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Following the Ramat Shlomo incident, J Street provided the Obama administration the political cover needed to press Israel to make major unilateral concessions in the false hope of creating an environment conducive to peace negotiations with the Palestinians. (Needless to say, the painful ten-month freeze Israel had placed on all building construction in East Jerusalem failed to bring meaningful results from the Palestinians and collectively hurt only Jews.)
The cover provided by J Street also helped embolden the administration to cast an unprecedented vote calling on Israel to join the nuclear Non-Proliferation Treaty (NPT) and to open its nuclear facilities to inspection.
The world took notice of America’s diplomatic abandonment of Israel and on May 31, with Netanyahu on his way to Washington to discuss the NPT with Obama, Turkey permitted the now infamous flotilla to violate the lawful Israeli naval blockade of Gaza. As feared by Hoenlein and Wiesel, the incessant public pressure put on Israel by the Obama administration had indeed created daylight between the two allies. The international community quickly labeled Israel’s defensive move against the flotilla an act of “aggression” and Netanyahu was forced to cancel his critical meeting with Obama in order to return to Israel to address the incident and its fallout.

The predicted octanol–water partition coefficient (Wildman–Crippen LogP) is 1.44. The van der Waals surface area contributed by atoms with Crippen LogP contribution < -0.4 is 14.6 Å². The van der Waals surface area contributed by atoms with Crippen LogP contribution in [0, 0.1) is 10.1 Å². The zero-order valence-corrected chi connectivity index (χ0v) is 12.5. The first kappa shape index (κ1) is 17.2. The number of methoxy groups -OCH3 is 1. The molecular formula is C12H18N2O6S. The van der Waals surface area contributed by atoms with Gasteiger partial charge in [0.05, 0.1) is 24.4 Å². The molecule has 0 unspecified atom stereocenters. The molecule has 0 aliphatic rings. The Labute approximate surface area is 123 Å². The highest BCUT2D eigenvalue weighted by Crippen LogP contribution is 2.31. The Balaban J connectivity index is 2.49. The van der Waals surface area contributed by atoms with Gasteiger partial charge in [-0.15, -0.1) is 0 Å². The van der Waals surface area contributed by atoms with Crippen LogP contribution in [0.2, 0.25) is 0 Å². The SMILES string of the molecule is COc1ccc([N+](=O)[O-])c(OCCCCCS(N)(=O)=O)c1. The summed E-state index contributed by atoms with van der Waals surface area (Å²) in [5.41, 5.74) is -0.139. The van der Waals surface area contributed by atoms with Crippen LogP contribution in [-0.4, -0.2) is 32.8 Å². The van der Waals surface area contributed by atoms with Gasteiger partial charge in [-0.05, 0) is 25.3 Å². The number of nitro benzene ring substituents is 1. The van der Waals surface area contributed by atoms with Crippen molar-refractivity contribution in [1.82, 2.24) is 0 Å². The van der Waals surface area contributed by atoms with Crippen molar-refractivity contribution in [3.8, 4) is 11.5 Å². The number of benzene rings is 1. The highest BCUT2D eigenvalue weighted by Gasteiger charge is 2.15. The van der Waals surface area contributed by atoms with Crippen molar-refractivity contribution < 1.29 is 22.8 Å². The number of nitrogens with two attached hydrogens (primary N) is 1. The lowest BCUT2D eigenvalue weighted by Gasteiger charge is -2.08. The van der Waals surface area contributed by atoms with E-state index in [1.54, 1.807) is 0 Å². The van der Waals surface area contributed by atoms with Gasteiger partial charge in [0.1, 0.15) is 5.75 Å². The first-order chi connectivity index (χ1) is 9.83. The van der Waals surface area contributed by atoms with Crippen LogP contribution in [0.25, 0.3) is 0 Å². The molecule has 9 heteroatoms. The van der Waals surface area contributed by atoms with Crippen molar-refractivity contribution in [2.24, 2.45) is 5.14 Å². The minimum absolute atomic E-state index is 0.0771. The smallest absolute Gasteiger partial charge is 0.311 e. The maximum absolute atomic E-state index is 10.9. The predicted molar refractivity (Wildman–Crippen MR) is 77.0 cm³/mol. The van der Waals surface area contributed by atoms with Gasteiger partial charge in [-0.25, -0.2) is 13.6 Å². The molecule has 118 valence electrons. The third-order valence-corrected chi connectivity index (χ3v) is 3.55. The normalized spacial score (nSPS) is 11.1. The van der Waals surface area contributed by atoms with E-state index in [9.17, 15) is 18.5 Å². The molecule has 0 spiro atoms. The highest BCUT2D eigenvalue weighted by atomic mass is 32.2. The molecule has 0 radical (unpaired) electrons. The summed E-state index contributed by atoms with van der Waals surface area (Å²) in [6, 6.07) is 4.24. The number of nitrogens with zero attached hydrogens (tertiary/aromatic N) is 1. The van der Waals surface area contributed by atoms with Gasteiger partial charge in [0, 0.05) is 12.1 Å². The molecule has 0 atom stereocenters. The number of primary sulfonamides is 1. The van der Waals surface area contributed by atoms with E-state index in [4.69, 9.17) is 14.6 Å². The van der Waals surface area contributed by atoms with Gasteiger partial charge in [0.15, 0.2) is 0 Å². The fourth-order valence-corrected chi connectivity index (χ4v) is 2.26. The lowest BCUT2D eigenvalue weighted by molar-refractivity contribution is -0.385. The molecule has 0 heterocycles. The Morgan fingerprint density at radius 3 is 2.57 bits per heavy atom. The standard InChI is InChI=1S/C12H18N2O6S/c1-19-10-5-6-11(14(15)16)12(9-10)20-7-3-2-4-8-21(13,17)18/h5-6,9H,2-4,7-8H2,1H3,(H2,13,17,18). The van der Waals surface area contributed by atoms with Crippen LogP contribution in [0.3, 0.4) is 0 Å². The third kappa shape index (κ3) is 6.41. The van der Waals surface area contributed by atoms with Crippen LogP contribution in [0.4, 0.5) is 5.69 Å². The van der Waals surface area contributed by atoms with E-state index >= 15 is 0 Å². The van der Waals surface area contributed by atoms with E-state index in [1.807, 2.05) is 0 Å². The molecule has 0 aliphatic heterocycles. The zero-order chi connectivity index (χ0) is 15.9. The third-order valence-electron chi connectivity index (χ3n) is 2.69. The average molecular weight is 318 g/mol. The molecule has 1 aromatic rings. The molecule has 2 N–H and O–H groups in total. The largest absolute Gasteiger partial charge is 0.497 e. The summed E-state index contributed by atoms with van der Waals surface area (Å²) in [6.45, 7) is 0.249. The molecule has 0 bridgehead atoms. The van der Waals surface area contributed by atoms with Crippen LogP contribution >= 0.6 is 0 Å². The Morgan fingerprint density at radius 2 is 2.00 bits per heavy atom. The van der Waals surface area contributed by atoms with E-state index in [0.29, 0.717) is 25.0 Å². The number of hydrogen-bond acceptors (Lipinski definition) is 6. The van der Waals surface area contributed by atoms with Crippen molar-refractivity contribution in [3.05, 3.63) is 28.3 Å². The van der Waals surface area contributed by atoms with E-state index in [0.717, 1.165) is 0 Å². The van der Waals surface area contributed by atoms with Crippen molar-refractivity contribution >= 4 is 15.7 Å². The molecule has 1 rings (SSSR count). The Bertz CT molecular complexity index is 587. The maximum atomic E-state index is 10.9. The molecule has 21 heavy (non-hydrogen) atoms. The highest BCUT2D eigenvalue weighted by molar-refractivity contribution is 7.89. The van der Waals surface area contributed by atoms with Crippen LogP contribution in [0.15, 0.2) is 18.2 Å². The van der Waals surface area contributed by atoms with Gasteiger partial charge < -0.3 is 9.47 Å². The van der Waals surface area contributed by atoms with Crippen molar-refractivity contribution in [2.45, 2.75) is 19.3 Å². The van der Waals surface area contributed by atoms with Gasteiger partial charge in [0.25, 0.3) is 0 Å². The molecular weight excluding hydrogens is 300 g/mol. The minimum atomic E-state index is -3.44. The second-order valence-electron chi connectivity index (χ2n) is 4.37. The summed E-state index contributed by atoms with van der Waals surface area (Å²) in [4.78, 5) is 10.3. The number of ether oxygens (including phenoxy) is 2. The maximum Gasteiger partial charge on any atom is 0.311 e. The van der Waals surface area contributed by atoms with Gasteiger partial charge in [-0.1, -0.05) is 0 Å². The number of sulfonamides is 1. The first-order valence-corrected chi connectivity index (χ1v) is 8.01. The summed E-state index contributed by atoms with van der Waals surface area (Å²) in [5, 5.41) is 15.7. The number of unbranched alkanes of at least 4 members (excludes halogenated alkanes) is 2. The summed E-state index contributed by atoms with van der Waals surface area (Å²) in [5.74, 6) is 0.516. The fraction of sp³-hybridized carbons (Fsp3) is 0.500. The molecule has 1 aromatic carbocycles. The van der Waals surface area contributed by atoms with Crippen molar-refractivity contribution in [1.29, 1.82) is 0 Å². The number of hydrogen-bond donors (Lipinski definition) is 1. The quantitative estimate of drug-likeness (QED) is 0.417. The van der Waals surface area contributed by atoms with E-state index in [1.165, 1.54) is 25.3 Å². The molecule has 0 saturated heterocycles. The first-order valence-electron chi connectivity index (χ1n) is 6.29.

Now, fifteen months after that White House meeting with Jewish leaders and despite the best efforts of J Street, the American people have spoken and the political climate has changed dramatically. The president and his party have been greatly weakened and have little political capital to expend promoting counterproductive approaches to addressing the Israeli-Palestinian issue.
Ten of the 54 signatories of the Gaza letter – nearly 20 percent – have either retracted their support or retired or been retired by their constituents at the ballot box. While there certainly were other major domestic factors at play in the midterm elections, elected officials – including the president – should take note that supporting the fringe views of J Street yielded a very poor return.